Twenty eight secondary schools from across the country have stood up to compete in BCITO’s annual Build-Ability Challenge, giving students the opportunity to develop new skills and experience in the building sector.
The Challenge kicks off today, and is a key part of BCITO’s strategy to promote building and construction careers to secondary school students. The winning team will take home $1,000 for their school technology department.
BCITO Chief Executive Ruma Karaitiana says the challenge is a partnership with schools to actively encourage young people to consider a career in the building and construction industry.
“We have a persistent shortage of young people considering education in a whole range of areas within the construction sector. The building and construction industry is still going through a period of rapid growth and demand,” he says. “The Build-Ability Challenge helps raise awareness of the incredible opportunities available in the industry. School leavers starting an apprenticeship can be confident they won’t struggle to get established in the industry – the opportunities for them are endless.”
Each school competing in the Build-Ability Challenge will have a team of up to five students, who are tasked with building, painting and decorating a playhouse to defined specifications. The playhouses must have a distinctive theme, be safe, fit-for-purpose, and showcase the construction skills of the team. The playhouses will be gifted to a local community group after the challenge.
Each team will be mentored by their technology teacher and supported by a BCITO Skills Broker. Each team will blog about their progress over the four months of the challenge, and the ‘People’s Choice’ winner will be selected by the public via buildability.co.nz.
18 year old Callum Dicksbourne from Feilding High School was on the Supreme Award-winning team for the Build-Ability Challenge last year, and has now moved into an apprenticeship with BCITO. He says creativity made their team stand out from others in the competition.
“We stepped outside of the box. While lots of teams went with a standard style of sandpit, we made a replica of a 1964 mustang with rolling wheels and everything, all out of wood!” he says. “I knew that I wanted to move into an apprenticeship after school, and the Challenge helped me a lot. I picked up a lot of new skills and I got my name out there, which is invaluable.”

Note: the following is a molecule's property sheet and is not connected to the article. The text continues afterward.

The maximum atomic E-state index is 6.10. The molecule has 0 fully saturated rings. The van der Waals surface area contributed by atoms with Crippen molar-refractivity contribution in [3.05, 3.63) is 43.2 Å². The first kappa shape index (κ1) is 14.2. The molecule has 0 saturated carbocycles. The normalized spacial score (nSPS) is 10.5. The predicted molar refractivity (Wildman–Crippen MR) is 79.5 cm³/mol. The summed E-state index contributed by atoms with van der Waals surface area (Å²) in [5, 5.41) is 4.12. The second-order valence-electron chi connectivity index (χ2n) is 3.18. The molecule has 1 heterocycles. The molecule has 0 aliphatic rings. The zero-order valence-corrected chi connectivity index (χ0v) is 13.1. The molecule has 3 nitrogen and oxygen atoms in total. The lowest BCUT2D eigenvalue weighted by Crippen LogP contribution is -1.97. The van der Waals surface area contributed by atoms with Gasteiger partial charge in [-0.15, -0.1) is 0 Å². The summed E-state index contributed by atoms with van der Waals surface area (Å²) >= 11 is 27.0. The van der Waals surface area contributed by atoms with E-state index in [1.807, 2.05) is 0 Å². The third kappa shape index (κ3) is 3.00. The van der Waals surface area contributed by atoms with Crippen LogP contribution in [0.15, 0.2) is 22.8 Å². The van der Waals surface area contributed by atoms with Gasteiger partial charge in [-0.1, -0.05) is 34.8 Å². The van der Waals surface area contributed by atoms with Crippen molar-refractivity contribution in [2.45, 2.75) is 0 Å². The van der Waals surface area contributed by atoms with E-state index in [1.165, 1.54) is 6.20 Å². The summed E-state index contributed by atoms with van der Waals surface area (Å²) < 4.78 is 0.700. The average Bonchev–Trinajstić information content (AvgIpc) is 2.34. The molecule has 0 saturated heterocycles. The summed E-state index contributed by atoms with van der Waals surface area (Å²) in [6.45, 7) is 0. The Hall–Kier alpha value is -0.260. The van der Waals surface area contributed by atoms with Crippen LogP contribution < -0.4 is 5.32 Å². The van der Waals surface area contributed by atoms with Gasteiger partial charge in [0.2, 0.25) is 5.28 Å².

Judges will be looking out for creativity this year, following the new proud partnerships with Master Painters and Dulux. Out of the 14 trades that BCITO offers, painting and decorating holds the second largest intake of apprentices.
The schools competing in the 2015 BCITO Build-Ability Challenge are:
Awatapu College, Central Hawkes Bay College, Dannevirke High School, Feilding High School, Forest View High School, Howick College, Hutt Valley High School, Kaikorai Valley College, Kamo High School, Kerikeri High School, Mana College, Manurewa High School, Middleton Grange School, Opotiki College, Otahuhu College, Queen Charlotte College, Riccarton High School, Rosehill College, South Otago High School, Rotorua Boys High School, Takapuna Grammar School, Tamatea High School, Tararua College, Thames High School, Tuakau College, Waiopehu College, Waitara High School, Waiuku College.
The Challenge’s build phase runs until 14 August, before judging and voting for the ‘People’s Choice Award’ takes place.
Carpentry apprentices from across New Zealand are being called to show their skills and compete in the Registered Master Builders CARTERS 2017 Apprentice of the Year.
Kicking off on 10 April in Auckland, the Not Your Average Tradie Road Trip will see a group of talented BCITO apprentices spending four weeks visiting different regions, helping out community organisations, charities and schools with building woes.